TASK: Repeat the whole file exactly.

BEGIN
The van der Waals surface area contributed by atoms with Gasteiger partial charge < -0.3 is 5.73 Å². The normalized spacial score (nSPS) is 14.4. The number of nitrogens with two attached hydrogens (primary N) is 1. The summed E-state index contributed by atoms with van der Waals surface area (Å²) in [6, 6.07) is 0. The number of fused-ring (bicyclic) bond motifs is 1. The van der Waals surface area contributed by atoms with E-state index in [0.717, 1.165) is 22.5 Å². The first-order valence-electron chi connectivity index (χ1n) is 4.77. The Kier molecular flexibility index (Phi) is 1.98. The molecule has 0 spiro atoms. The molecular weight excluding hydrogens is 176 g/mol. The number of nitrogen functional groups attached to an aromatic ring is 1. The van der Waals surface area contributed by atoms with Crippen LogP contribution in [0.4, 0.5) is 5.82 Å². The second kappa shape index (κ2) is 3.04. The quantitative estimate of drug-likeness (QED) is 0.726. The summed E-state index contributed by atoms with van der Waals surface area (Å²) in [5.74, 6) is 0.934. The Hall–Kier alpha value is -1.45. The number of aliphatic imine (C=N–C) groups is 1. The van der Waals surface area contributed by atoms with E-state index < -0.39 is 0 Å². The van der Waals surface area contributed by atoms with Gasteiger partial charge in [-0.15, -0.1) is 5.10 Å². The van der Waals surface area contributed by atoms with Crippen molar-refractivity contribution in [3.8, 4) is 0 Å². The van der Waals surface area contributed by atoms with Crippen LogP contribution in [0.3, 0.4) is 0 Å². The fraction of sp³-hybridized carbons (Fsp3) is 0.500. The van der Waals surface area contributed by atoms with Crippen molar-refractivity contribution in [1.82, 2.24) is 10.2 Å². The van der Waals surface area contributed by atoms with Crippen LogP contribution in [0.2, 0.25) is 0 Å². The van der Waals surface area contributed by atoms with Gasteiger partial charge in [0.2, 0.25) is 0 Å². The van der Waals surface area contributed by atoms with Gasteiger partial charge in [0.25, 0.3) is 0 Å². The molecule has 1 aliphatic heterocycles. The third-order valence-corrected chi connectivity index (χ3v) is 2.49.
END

The van der Waals surface area contributed by atoms with Gasteiger partial charge < -0.3 is 5.73 Å². The normalized spacial score (nSPS) is 14.4. The number of nitrogens with two attached hydrogens (primary N) is 1. The summed E-state index contributed by atoms with van der Waals surface area (Å²) in [6, 6.07) is 0. The number of fused-ring (bicyclic) bond motifs is 1. The van der Waals surface area contributed by atoms with E-state index in [0.717, 1.165) is 22.5 Å². The first-order valence-electron chi connectivity index (χ1n) is 4.77. The Kier molecular flexibility index (Phi) is 1.98. The molecule has 0 spiro atoms. The molecular weight excluding hydrogens is 176 g/mol. The number of nitrogen functional groups attached to an aromatic ring is 1. The van der Waals surface area contributed by atoms with Crippen LogP contribution in [0.4, 0.5) is 5.82 Å². The second kappa shape index (κ2) is 3.04. The quantitative estimate of drug-likeness (QED) is 0.726. The summed E-state index contributed by atoms with van der Waals surface area (Å²) in [5.74, 6) is 0.934. The Hall–Kier alpha value is -1.45. The number of aliphatic imine (C=N–C) groups is 1. The van der Waals surface area contributed by atoms with E-state index < -0.39 is 0 Å². The van der Waals surface area contributed by atoms with Gasteiger partial charge in [-0.15, -0.1) is 5.10 Å². The van der Waals surface area contributed by atoms with Crippen molar-refractivity contribution in [3.8, 4) is 0 Å². The van der Waals surface area contributed by atoms with Crippen LogP contribution in [0.3, 0.4) is 0 Å². The fraction of sp³-hybridized carbons (Fsp3) is 0.500. The van der Waals surface area contributed by atoms with Crippen molar-refractivity contribution in [1.82, 2.24) is 10.2 Å². The van der Waals surface area contributed by atoms with Crippen LogP contribution in [0.2, 0.25) is 0 Å². The van der Waals surface area contributed by atoms with Gasteiger partial charge in [0.2, 0.25) is 0 Å². The van der Waals surface area contributed by atoms with Gasteiger partial charge in [0.25, 0.3) is 0 Å². The molecule has 1 aliphatic heterocycles. The third-order valence-corrected chi connectivity index (χ3v) is 2.49.